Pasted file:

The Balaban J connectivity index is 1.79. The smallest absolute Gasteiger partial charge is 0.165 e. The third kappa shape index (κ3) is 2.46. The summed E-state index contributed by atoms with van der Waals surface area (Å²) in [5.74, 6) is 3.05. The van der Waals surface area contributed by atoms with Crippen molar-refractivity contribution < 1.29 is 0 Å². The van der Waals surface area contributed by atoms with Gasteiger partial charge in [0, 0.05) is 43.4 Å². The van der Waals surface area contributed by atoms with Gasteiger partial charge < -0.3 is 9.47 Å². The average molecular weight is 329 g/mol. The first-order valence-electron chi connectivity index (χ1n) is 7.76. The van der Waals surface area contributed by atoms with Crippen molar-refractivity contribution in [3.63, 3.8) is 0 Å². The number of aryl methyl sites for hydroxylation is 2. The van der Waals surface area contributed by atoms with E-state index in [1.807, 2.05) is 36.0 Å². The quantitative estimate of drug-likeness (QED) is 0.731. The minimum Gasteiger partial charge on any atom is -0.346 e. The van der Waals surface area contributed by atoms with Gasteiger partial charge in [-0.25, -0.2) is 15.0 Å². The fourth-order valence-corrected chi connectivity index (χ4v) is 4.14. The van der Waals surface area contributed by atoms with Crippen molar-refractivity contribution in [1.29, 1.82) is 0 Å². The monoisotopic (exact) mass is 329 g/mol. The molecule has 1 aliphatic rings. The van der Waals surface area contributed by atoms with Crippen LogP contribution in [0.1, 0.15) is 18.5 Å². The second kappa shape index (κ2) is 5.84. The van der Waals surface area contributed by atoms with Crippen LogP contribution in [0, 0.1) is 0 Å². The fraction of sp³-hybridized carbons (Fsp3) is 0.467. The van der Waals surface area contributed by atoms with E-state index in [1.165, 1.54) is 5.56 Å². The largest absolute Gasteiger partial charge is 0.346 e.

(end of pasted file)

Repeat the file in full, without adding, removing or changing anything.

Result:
The Balaban J connectivity index is 1.79. The smallest absolute Gasteiger partial charge is 0.165 e. The third kappa shape index (κ3) is 2.46. The summed E-state index contributed by atoms with van der Waals surface area (Å²) in [5.74, 6) is 3.05. The van der Waals surface area contributed by atoms with Crippen molar-refractivity contribution < 1.29 is 0 Å². The van der Waals surface area contributed by atoms with Gasteiger partial charge in [0, 0.05) is 43.4 Å². The van der Waals surface area contributed by atoms with Gasteiger partial charge < -0.3 is 9.47 Å². The average molecular weight is 329 g/mol. The first-order valence-electron chi connectivity index (χ1n) is 7.76. The van der Waals surface area contributed by atoms with Crippen molar-refractivity contribution in [3.63, 3.8) is 0 Å². The number of aryl methyl sites for hydroxylation is 2. The van der Waals surface area contributed by atoms with E-state index in [1.807, 2.05) is 36.0 Å². The quantitative estimate of drug-likeness (QED) is 0.731. The minimum Gasteiger partial charge on any atom is -0.346 e. The van der Waals surface area contributed by atoms with Gasteiger partial charge in [-0.25, -0.2) is 15.0 Å². The fourth-order valence-corrected chi connectivity index (χ4v) is 4.14. The van der Waals surface area contributed by atoms with Crippen molar-refractivity contribution in [1.29, 1.82) is 0 Å². The monoisotopic (exact) mass is 329 g/mol. The molecule has 1 aliphatic rings. The van der Waals surface area contributed by atoms with Crippen LogP contribution in [0.1, 0.15) is 18.5 Å². The second kappa shape index (κ2) is 5.84. The van der Waals surface area contributed by atoms with Crippen LogP contribution in [0, 0.1) is 0 Å². The fraction of sp³-hybridized carbons (Fsp3) is 0.467. The van der Waals surface area contributed by atoms with E-state index in [1.165, 1.54) is 5.56 Å². The largest absolute Gasteiger partial charge is 0.346 e.